El Salvador became the first country to adopt Bitcoin as legal tender Tuesday, but the rollout stumbled in its first hours and President Nayib Bukele said the digital wallet used for transactions was not functioning.
For part of the morning, El Salvador’s president became tech support for a nation stepping into the world of cryptocurrency. Bukele marshaled his Twitter account — with more than 2.8 million followers — to walk users through what was happening.
Bukele explained that the digital wallet Chivo had been disconnected while server capacity was increased.
The president said it was a relatively simple problem. “We prefer to correct it before we connect it again,” Bukele said. He encouraged followers to download the app and leave comments about how it was going.
More than a thousand people marched in the capital to protest the move. Many say it won't help El Salvador's working class, who can't access it easily.
Meanwhile, the value of Bitcoin plummeted early Tuesday, dropping from more than $52,000 per coin to $42,000, before recovering about half of that loss — an example of the volatility that worries many.
The government has promised to install 200 Chivo automatic tellers and 50 Bitcoin attention centers. But some citizens say they're skeptical to adopt the new currency.
"I still have doubts about using that currency," Emanuel Ceballos said.
Three face-to-face public opinion surveys performed recently showed that most Salvadorans did not agree with the government’s decision to make Bitcoin legal currency. Bitcoin joins the U.S. dollar as El Salvador’s official currencies.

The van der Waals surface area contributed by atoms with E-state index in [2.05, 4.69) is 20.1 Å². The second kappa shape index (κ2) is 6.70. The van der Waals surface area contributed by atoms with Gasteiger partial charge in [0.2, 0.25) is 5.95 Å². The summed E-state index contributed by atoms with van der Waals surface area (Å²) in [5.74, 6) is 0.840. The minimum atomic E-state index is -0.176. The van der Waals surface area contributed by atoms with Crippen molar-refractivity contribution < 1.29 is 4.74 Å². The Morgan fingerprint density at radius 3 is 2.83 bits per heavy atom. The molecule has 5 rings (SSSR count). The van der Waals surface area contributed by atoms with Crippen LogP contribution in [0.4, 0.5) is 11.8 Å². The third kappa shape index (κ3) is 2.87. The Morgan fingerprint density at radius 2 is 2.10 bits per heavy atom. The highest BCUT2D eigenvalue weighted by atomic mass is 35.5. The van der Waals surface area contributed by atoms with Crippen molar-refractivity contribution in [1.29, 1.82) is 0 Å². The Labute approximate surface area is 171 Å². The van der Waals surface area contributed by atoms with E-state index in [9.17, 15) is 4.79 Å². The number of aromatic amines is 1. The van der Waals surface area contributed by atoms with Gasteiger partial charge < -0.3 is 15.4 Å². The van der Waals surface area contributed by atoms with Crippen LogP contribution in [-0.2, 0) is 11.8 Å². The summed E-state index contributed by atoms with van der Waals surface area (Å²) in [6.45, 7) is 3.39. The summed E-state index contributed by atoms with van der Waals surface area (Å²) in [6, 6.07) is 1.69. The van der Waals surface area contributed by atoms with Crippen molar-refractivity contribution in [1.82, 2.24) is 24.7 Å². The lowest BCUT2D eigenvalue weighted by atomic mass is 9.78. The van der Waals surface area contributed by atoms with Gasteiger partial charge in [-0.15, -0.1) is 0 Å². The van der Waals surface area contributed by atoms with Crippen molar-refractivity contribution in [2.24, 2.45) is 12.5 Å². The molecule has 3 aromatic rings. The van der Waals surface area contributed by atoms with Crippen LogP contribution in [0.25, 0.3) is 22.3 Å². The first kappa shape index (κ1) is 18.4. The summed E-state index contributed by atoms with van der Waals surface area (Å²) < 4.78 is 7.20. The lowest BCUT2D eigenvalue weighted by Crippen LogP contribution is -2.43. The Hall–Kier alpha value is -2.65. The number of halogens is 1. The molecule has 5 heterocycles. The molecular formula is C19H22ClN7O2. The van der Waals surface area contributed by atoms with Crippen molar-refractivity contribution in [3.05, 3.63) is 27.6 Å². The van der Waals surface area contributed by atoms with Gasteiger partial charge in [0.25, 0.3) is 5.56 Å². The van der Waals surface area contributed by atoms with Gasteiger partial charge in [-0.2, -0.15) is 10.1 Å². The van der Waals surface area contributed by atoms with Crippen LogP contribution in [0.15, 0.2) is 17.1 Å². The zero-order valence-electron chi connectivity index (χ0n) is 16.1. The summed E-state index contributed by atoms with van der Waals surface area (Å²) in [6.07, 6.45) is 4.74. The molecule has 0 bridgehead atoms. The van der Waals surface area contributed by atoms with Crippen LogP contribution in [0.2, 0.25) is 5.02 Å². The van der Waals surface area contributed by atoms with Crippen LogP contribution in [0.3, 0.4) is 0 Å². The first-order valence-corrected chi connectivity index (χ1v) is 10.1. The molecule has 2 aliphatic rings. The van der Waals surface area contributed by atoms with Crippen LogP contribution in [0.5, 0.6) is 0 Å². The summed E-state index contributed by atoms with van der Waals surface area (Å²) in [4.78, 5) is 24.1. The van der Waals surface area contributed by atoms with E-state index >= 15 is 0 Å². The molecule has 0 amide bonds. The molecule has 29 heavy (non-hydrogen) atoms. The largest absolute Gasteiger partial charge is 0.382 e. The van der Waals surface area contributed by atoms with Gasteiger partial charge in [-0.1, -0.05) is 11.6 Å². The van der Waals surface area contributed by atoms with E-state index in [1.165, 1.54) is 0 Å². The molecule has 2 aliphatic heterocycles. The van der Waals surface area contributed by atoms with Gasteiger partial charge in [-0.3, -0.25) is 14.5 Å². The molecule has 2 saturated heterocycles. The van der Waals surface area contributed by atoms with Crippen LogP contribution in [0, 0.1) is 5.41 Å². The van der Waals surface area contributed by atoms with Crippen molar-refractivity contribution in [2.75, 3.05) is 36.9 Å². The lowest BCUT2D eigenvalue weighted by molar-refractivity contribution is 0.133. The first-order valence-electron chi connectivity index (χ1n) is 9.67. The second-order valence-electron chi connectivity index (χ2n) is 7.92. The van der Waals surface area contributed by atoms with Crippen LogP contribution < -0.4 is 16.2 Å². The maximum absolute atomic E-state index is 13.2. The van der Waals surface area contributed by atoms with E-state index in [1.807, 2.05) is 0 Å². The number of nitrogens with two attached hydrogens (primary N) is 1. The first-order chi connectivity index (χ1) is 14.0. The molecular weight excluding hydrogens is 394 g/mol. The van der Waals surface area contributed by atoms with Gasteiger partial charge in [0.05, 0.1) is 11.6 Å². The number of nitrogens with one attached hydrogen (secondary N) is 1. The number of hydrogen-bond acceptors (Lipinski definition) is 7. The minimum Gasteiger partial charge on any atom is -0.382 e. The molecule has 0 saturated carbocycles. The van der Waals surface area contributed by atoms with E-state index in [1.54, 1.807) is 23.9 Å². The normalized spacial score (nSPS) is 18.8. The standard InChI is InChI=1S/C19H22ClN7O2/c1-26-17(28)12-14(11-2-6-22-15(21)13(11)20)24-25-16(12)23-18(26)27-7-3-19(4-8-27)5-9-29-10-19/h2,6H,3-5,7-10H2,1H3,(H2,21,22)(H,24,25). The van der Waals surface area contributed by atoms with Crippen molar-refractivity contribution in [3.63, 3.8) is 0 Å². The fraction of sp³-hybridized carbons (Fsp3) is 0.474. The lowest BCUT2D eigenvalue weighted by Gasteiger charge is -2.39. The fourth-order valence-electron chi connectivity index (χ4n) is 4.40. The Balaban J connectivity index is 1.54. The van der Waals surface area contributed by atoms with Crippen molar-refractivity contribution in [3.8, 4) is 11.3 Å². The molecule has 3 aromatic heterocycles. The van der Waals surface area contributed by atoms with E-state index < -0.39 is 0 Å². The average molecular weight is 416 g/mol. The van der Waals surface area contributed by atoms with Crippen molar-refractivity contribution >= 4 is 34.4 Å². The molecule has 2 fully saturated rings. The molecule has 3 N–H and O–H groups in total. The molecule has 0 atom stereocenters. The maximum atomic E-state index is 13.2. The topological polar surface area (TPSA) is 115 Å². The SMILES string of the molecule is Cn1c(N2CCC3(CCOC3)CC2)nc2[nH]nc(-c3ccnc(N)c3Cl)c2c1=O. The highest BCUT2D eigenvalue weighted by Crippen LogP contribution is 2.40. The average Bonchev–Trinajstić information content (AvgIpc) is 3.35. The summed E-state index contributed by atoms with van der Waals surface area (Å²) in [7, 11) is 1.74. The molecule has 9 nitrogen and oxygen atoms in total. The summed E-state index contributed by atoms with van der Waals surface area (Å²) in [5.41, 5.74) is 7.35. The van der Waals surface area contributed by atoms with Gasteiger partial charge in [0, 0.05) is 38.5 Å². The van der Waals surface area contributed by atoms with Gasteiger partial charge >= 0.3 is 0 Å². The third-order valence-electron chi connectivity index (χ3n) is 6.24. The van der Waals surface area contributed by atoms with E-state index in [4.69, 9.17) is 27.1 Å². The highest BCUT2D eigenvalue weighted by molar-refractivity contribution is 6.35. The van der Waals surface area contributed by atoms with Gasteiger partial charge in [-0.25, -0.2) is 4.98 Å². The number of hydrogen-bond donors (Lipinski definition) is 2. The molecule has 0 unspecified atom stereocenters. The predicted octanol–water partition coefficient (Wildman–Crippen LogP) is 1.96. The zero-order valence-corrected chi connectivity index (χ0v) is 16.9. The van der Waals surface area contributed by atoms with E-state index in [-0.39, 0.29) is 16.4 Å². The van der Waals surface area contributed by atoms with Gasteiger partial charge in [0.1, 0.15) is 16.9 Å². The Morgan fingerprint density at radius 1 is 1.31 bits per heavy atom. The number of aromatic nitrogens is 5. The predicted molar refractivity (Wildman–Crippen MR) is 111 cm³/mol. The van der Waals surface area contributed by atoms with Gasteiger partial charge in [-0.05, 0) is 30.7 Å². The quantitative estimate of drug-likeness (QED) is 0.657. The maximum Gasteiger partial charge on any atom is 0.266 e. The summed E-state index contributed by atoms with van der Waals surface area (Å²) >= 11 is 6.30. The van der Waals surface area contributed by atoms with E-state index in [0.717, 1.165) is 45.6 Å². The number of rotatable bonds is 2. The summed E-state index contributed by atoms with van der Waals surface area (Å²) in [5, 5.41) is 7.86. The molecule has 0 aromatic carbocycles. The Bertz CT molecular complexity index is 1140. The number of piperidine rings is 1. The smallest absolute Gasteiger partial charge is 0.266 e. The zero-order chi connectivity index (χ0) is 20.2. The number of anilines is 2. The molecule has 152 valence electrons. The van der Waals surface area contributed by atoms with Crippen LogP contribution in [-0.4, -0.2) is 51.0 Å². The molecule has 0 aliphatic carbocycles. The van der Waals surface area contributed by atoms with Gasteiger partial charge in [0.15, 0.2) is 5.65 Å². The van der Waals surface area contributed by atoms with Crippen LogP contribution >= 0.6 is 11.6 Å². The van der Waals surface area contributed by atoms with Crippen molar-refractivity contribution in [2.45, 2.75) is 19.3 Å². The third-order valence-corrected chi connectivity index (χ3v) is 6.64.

In June the Legislative Assembly enacted the Bitcoin law, and the Central American Bank for Economic Integration is providing the government with technical assistance.
The law says that Bitcoin can be used for any transaction and any business with the technological capacity to do so must accept payment in the cryptocurrency.
The government will back Bitcoin with a $150 million fund. To incentivize Salvadorans to use it, the government offered $30 worth of credit to those who use Chivo.
Critics have warned that the currency’s lack of transparency could attract increased criminal activity to the country and its wild swings in value could quickly wipe out users’ savings.
Bukele has said the cryptocurrency — originally created to operate outside government controlled financial systems — would help attract investment and save Salvadorans money when they transfer earnings in the United States back home to relatives in El Salvador. But its use would be voluntary.
Additional reporting by the Associated Press.